Each week, the editors of Jenny Magazine sit down with either fellow literary magazine editors or past Jenny contributors for short interviews. This week’s interview is with Robin Richardson, editor of Minola Review.
What style of work do you prefer, if any?
We exclusively accept work from women, femme-identifying, and non-binary writers. We seek strong writing by otherwise marginalized writers, writing that tackles difficult issues with both eloquence, and guts. If you are writing from a desire for truth rather than from a place of ego, Minola Review may be the ideal home for your work.
What other literary magazines do you admire?
What can a writer do to increase chances of being accepted?
Follow the submission guidelines closely. Please do not follow up asking about the status of your submission. I respond to each and every one within the allotted three month time frame we specify on the submission page. Send strong, thoughtful work in its final draft, and please read the journal!
What do you feel makes your journal distinctive?
There are many feminist journals out there, and many offer high quality writing. Minola Review has a very specific editorial vision, which results in heavy-hitting, topical, and engagement works. We also release monthly, bite-sized issues of six pieces, making it easy to go through an issue in its entirety. The site is simple, slick, and visually clean. Everything we do in in service of the relationship between the reader and our writers.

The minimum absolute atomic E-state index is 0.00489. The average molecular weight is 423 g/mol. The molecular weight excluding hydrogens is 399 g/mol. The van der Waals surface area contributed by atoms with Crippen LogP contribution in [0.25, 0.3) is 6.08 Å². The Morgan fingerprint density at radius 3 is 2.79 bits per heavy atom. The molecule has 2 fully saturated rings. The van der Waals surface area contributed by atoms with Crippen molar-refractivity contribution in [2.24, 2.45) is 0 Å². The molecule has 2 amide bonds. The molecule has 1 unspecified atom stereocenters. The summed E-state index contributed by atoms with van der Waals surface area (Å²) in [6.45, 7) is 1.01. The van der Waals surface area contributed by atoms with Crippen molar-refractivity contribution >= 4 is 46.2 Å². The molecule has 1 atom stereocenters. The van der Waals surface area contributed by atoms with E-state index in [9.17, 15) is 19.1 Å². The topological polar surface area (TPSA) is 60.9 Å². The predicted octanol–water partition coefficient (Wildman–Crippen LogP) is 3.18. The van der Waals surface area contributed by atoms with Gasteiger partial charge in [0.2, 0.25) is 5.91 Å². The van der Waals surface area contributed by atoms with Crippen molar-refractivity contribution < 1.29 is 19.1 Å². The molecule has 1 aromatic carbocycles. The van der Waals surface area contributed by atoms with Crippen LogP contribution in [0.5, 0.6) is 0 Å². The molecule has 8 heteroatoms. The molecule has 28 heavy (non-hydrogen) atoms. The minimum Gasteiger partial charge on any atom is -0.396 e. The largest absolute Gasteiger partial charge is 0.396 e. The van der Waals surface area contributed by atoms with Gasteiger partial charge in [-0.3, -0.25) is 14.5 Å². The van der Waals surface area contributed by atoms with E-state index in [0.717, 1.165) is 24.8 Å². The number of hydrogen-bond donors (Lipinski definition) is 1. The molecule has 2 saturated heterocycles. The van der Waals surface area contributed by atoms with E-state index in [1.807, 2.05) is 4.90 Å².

What types of submissions are on your wish list?
Poetry and fiction. Occasionally we accept a piece of non-fiction.
What made you want to be an editor?
I felt a need in the literary landscape, a safe and strong space for women in which we could share our stories with a feeling of support. It seemed the natural next step to create that space. It’s an absolute gift to be able to read and publish so many great pieces of writing.
What kind of things do you write?
I’ve published a few collections of poetry, and have a memoir currently out on submission in North America. Next up will be a novel. Also write the odd essay or piece of criticism.
Where did you get the name of your magazine?
Katherine Minola of Taming of the Shrew.
What inspired your aesthetic?
A desire for beauty and simplicity, a journal that appeals to the eye as much as to the literary sensibility, and that is not bogged down by bells and whistles.
What do you hope to accomplish with your magazine?
To dismantle patriarchy.
Are you a past Jenny contributor or an editor at a literary magazine and interested in an interview? Send us an email.